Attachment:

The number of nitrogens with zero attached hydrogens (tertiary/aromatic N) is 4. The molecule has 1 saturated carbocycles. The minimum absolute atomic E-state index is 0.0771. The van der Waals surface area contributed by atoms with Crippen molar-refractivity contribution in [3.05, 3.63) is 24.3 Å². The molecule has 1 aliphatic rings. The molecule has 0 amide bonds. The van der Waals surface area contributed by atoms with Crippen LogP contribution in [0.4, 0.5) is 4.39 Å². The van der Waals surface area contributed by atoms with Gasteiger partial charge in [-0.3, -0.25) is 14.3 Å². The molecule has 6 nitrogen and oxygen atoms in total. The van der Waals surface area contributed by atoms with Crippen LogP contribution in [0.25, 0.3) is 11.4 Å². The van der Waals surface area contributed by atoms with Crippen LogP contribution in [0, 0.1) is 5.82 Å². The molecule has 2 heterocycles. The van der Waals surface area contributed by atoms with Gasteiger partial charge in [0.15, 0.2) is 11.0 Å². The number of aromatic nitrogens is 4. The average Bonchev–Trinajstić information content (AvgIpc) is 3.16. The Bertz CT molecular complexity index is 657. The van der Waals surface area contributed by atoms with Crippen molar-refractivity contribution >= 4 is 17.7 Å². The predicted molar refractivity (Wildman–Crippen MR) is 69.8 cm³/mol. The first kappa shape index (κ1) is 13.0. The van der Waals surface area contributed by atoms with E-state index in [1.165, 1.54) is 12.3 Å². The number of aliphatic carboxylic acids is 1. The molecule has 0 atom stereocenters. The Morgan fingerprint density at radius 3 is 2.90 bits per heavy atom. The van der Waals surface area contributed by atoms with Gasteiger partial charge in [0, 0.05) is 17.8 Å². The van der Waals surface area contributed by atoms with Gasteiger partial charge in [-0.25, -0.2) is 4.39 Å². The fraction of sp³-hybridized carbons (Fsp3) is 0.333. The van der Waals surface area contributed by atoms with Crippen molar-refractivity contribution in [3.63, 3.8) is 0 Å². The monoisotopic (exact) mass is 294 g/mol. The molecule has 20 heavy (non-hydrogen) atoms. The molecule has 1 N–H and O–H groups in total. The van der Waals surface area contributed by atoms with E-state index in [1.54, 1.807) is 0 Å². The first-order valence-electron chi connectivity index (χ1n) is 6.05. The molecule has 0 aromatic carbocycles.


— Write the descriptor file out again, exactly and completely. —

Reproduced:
The number of nitrogens with zero attached hydrogens (tertiary/aromatic N) is 4. The molecule has 1 saturated carbocycles. The minimum absolute atomic E-state index is 0.0771. The van der Waals surface area contributed by atoms with Crippen molar-refractivity contribution in [3.05, 3.63) is 24.3 Å². The molecule has 1 aliphatic rings. The molecule has 0 amide bonds. The van der Waals surface area contributed by atoms with Crippen LogP contribution in [0.4, 0.5) is 4.39 Å². The van der Waals surface area contributed by atoms with Gasteiger partial charge in [-0.3, -0.25) is 14.3 Å². The molecule has 6 nitrogen and oxygen atoms in total. The van der Waals surface area contributed by atoms with Crippen LogP contribution in [0.25, 0.3) is 11.4 Å². The van der Waals surface area contributed by atoms with Crippen LogP contribution in [0, 0.1) is 5.82 Å². The molecule has 2 heterocycles. The van der Waals surface area contributed by atoms with Gasteiger partial charge in [0.15, 0.2) is 11.0 Å². The number of aromatic nitrogens is 4. The average Bonchev–Trinajstić information content (AvgIpc) is 3.16. The Bertz CT molecular complexity index is 657. The van der Waals surface area contributed by atoms with Crippen molar-refractivity contribution >= 4 is 17.7 Å². The predicted molar refractivity (Wildman–Crippen MR) is 69.8 cm³/mol. The first kappa shape index (κ1) is 13.0. The van der Waals surface area contributed by atoms with E-state index in [1.165, 1.54) is 12.3 Å². The number of aliphatic carboxylic acids is 1. The molecule has 0 atom stereocenters. The Morgan fingerprint density at radius 3 is 2.90 bits per heavy atom. The van der Waals surface area contributed by atoms with Gasteiger partial charge in [0, 0.05) is 17.8 Å². The van der Waals surface area contributed by atoms with Gasteiger partial charge in [-0.25, -0.2) is 4.39 Å². The fraction of sp³-hybridized carbons (Fsp3) is 0.333. The van der Waals surface area contributed by atoms with Crippen molar-refractivity contribution in [3.63, 3.8) is 0 Å². The monoisotopic (exact) mass is 294 g/mol. The molecule has 20 heavy (non-hydrogen) atoms. The molecule has 1 N–H and O–H groups in total. The van der Waals surface area contributed by atoms with E-state index in [1.54, 1.807) is 0 Å². The first-order valence-electron chi connectivity index (χ1n) is 6.05. The molecule has 0 aromatic carbocycles.